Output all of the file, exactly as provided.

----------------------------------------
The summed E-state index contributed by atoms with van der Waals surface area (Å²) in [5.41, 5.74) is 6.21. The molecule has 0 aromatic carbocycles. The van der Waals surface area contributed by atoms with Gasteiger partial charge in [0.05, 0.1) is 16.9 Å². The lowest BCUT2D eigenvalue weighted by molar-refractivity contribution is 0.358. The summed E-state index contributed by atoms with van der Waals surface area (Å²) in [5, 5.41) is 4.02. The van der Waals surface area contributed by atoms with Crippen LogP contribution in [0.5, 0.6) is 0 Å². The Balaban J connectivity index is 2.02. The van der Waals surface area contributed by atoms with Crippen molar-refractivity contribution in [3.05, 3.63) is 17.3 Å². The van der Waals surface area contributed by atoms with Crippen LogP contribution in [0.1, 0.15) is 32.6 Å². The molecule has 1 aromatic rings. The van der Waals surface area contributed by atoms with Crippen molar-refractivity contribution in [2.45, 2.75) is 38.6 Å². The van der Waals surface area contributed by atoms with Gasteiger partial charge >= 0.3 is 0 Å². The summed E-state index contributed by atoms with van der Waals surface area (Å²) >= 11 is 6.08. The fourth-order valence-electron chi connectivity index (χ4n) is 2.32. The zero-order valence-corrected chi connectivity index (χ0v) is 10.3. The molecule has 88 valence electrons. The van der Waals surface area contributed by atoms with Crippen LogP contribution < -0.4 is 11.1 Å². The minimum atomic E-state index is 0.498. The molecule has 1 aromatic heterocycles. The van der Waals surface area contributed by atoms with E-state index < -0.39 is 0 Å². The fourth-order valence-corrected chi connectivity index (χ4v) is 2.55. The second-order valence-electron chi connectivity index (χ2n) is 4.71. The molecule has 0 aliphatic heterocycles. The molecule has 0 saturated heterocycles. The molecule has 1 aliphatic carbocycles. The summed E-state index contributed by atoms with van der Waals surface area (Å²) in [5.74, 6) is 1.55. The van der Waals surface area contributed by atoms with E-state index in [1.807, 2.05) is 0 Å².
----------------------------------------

The summed E-state index contributed by atoms with van der Waals surface area (Å²) in [5.41, 5.74) is 6.21. The molecule has 0 aromatic carbocycles. The van der Waals surface area contributed by atoms with Gasteiger partial charge in [0.05, 0.1) is 16.9 Å². The lowest BCUT2D eigenvalue weighted by molar-refractivity contribution is 0.358. The summed E-state index contributed by atoms with van der Waals surface area (Å²) in [5, 5.41) is 4.02. The van der Waals surface area contributed by atoms with Crippen LogP contribution in [0.5, 0.6) is 0 Å². The Balaban J connectivity index is 2.02. The van der Waals surface area contributed by atoms with Crippen molar-refractivity contribution in [3.05, 3.63) is 17.3 Å². The van der Waals surface area contributed by atoms with Crippen LogP contribution in [0.1, 0.15) is 32.6 Å². The molecule has 1 aromatic rings. The van der Waals surface area contributed by atoms with Crippen molar-refractivity contribution in [2.45, 2.75) is 38.6 Å². The van der Waals surface area contributed by atoms with Gasteiger partial charge >= 0.3 is 0 Å². The summed E-state index contributed by atoms with van der Waals surface area (Å²) >= 11 is 6.08. The fourth-order valence-electron chi connectivity index (χ4n) is 2.32. The zero-order valence-corrected chi connectivity index (χ0v) is 10.3. The molecule has 88 valence electrons. The van der Waals surface area contributed by atoms with Crippen LogP contribution < -0.4 is 11.1 Å². The minimum atomic E-state index is 0.498. The molecule has 1 aromatic heterocycles. The van der Waals surface area contributed by atoms with E-state index < -0.39 is 0 Å². The fourth-order valence-corrected chi connectivity index (χ4v) is 2.55. The second-order valence-electron chi connectivity index (χ2n) is 4.71. The molecule has 0 aliphatic heterocycles. The molecule has 0 saturated heterocycles. The molecule has 1 aliphatic carbocycles. The summed E-state index contributed by atoms with van der Waals surface area (Å²) in [5.74, 6) is 1.55. The van der Waals surface area contributed by atoms with E-state index in [1.807, 2.05) is 0 Å².